Quarrying drastically alters the relief and hydrology of the site, and completely removes the soil, the vegetation and the associated microorganisms and fauna. Adding to the constraints imposed by Mediterranean climates, these limitations must be overcome to achieve the successful of quarries such as the one at Outão (Serra da Arrábida, SW Portugal).
Efforts to revegetate this limestone quarry were initiated by Secil (cement company) in 1983. Until 2008, the top-to-bottom excavation of the hill face produced a stair-like sequence of terraces. On each terrace, substrate (marl spoils) was laid, and woody species planted (mostly from the local flora) soon after excavation stopped. Since 2002, the new bare areas were designed as slopes instead of terraces. To prevent erosion and favour stabilization, slopes are hydroseeded (with herbs and small shrubs), and then planted with native woody species.
This project continues previous collaborations between Secil and the Faculty of Sciences (University of Lisbon), established with the primary goal of increasing the restoration success at the quarry. Consistent with internationally accepted ecological restoration principles and addressing compositional, structural and functional ecosystem characteristics, the tasks of the project intend to understand and overcome constraints to restoration at this quarry, namely by evaluating:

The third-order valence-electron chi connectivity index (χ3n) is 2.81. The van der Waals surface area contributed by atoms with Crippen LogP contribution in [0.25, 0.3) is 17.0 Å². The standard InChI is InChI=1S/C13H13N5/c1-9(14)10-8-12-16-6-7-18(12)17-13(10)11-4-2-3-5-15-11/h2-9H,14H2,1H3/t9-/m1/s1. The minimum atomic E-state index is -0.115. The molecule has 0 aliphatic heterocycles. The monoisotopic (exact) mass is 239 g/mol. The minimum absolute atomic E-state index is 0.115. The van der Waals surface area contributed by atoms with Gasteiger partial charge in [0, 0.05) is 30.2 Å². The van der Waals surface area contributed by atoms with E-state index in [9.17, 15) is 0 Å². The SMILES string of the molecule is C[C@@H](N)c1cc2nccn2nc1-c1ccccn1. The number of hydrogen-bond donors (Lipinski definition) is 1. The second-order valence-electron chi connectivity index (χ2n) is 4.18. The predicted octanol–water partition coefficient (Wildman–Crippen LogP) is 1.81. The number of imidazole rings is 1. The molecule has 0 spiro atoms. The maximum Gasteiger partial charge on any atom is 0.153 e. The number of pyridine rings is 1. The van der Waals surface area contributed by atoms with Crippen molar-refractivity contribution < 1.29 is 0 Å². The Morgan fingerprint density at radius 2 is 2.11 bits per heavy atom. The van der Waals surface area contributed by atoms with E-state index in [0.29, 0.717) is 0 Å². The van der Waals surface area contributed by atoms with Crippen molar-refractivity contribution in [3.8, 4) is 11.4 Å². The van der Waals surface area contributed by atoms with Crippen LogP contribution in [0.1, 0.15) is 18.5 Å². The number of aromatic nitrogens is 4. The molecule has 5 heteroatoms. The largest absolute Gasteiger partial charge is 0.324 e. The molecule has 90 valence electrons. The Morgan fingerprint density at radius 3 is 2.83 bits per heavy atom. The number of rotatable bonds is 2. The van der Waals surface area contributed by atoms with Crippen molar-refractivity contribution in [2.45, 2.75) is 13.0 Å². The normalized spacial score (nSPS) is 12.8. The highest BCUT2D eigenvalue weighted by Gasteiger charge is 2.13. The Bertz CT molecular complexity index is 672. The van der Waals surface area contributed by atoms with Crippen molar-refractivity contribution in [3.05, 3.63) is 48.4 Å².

The results are expected to indicate: (i) the level of success of the various studied areas, (ii) the need for adaptive management actions (in older areas), and (iii) the need to change current procedures (e.g. the species or densities used), aiming at the full ecological integration and long-term sustainability of the new plant community.
SECIL, Companhia Geral de Cal e Cimento, S.A.
Adelaide ClementePlant Community Ecology and Ecological Restoration
Ana Isabel Vasconcelos Dias CorreiaPlant, lichen and fungi systematics, biogeography & conservation genetics
Andreia Sofia Gonçalves dos AnjosPlant Community Ecology and Ecological Restoration
Graça OliveiraPlant Community Ecology and Ecological Restoration